Trip on Sea Shanty starting 2021-11-05 in BSANov21

Fireworks Trip 5 -7 November 2021 – report by Don Hirst

Skipper: Phil Steele; Crew: Don Hirst, Ewart Hutton, Emilia Langley-Bunce and Harvey Freer.

Boat: Bavaria 36 ‘Sea Shanty

The crew, Phil, Ewart, Emily, Harvey and Don assembled at QABMap on Friday. Three of the crew were treated to a very comprehensive handover brief from David Franklin. We are getting known now, the previous 4 hour handover was halved.

The second priority was to book an evening meal for the crew which proved problematical. The Waypoint Marina bar took last orders at 8pm. We could not guarantee a full crew by that time so we sought restaurants on the far side of Sutton Harbour, which worked more adult hours and still had vacancies. Newly opened Platters was found just short of the Dolphin. The food was good and plenty of it.

On the way back to the boat we saw the Fireworks. Trip objective achieved. We had post-meal drinks, safety brief and sailing planning. David’s suggestion that he was not concerned about getting the boat back on time on Sunday as he did not have a charter Monday spawned the idea to “Go easy early” to break tradition with Westerlies to head west first. instead to go east to allow new crew to bond under easy conditions. This was the first sail with BSA for new members Emilia and Harvey.

Saturday started with a contradictory forecast for WSW Force 5 gusting 7, two forces higher than previous forecast. The consensus was to still head for SalcombeMap. The sail was lovely using Genoa only on a broad reach. We were escorted part way by a pod of Dolphins. Towards the end conditions livened up with Force 7 squalls. Nevertheless we arrived an hour early to cross the Bar and anchored by depth, on reflection slightly too close to the Bar, but well within limits on a rising tide. While at anchor the boat did drag anchor slightly when hit by a squall, the soft sand did not make for a good hold. Learning Point Anchor to seaward side of the large isolated detached house on the west bank. Make sure you can clearly see the leading line before attempting the bar, binoculars are required in daylight. We motored to the Normandy landing pontoon for an easy walk ashore, which we had pre-arranged with the harbour master. Normally mooring overnight is not permitted and enforced in high season. The Pontoon is cross tide. Care is needed on a fast-flowing incoming tide as it can wash you off particularly if it has the help of the remains of an unhelpful Force 7 Westerly Squall. Putting a centre line ashore first is well worth it. It was suggested in Plymouth that visitor mooring buoys were readily available and a dinghy could cross to shore in the absence of water taxis, which are unavailable in winter. At the time we observed that the water could move very fast. One would be well advised to check the state of tide before making outward and return crossings in a dinghy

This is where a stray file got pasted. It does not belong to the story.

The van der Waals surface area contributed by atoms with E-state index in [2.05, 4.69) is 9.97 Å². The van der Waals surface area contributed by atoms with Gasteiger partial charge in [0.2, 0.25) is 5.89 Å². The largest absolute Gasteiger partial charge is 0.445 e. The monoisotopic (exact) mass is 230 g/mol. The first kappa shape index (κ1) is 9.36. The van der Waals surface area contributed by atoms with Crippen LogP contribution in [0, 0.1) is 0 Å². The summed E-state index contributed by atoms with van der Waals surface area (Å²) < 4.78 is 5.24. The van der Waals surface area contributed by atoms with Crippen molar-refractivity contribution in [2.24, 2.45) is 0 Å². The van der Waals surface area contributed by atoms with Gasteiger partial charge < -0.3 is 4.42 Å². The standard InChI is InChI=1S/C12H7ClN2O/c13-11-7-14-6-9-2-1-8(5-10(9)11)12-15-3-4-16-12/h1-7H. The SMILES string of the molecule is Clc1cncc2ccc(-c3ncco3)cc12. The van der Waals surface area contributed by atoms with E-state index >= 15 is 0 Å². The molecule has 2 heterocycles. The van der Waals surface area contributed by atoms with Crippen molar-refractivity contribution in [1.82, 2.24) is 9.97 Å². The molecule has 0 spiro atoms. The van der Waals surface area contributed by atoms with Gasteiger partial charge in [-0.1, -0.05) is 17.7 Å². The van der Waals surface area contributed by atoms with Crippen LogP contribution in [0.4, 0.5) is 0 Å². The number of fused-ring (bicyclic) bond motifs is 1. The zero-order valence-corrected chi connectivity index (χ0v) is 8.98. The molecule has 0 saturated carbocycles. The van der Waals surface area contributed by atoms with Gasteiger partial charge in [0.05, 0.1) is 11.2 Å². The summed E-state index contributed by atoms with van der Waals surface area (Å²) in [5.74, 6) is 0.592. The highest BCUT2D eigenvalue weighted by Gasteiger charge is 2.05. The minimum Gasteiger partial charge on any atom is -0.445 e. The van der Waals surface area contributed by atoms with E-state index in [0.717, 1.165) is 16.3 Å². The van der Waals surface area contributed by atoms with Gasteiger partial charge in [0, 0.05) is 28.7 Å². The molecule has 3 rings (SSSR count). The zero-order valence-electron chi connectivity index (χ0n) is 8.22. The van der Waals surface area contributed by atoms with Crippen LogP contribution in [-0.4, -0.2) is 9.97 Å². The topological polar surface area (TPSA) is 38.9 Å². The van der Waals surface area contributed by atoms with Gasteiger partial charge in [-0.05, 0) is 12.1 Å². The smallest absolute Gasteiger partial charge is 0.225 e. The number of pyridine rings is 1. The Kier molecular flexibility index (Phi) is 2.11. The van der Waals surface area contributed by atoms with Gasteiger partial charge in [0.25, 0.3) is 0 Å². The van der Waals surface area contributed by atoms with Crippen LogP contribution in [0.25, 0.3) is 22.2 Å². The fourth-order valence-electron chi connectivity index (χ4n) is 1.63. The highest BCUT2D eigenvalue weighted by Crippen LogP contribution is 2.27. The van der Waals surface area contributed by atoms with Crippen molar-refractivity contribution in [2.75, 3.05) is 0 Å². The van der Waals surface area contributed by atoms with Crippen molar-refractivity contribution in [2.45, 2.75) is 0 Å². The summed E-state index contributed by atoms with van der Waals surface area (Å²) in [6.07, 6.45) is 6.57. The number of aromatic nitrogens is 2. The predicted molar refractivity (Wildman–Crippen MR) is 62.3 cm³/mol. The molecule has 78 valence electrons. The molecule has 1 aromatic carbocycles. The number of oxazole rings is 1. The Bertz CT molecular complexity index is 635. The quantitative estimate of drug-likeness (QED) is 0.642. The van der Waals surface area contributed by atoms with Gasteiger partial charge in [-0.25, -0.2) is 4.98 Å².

Learning from experience we set out to find an eatery at 6 pm. The closest one was full as was the next one. Panic was setting in. We finally found The Ferry Inn, (turn left at the end of the pontoon, follow the main road, look to left). we dislodged two customers and took the last places. The meal was excellent, well worthy of being put on the BSA approved list.

Sunday was initially forecast as being more challenging than Saturday however the weather gods seemed to be having a day off and there was even the unthinkable prospect of motoring back, however, soon after clearing Bolt HeadMap the wind settled to a N W Force 3 giving an easy close-hauled sail to Cawsand BayMap for a slightly late lunch on anchor. During lunch, as is not unknown to BSA, the other yachts left to be replaced on the breakwater side by a frigate keeping an eye on us. Hint taken we refuelled, cleaned and left the boatMap at 8 PM after thanking the Skipper for a super trip.

Queen Anne's Battery Marina  50.3646,-4.1324
Salcombe  50.2344,-3.7665
Bolt Head  50.2034,-3.7845
Cawsand Bay  50.3319,-4.1894
Queen Anne's Battery Marina  50.3646,-4.1324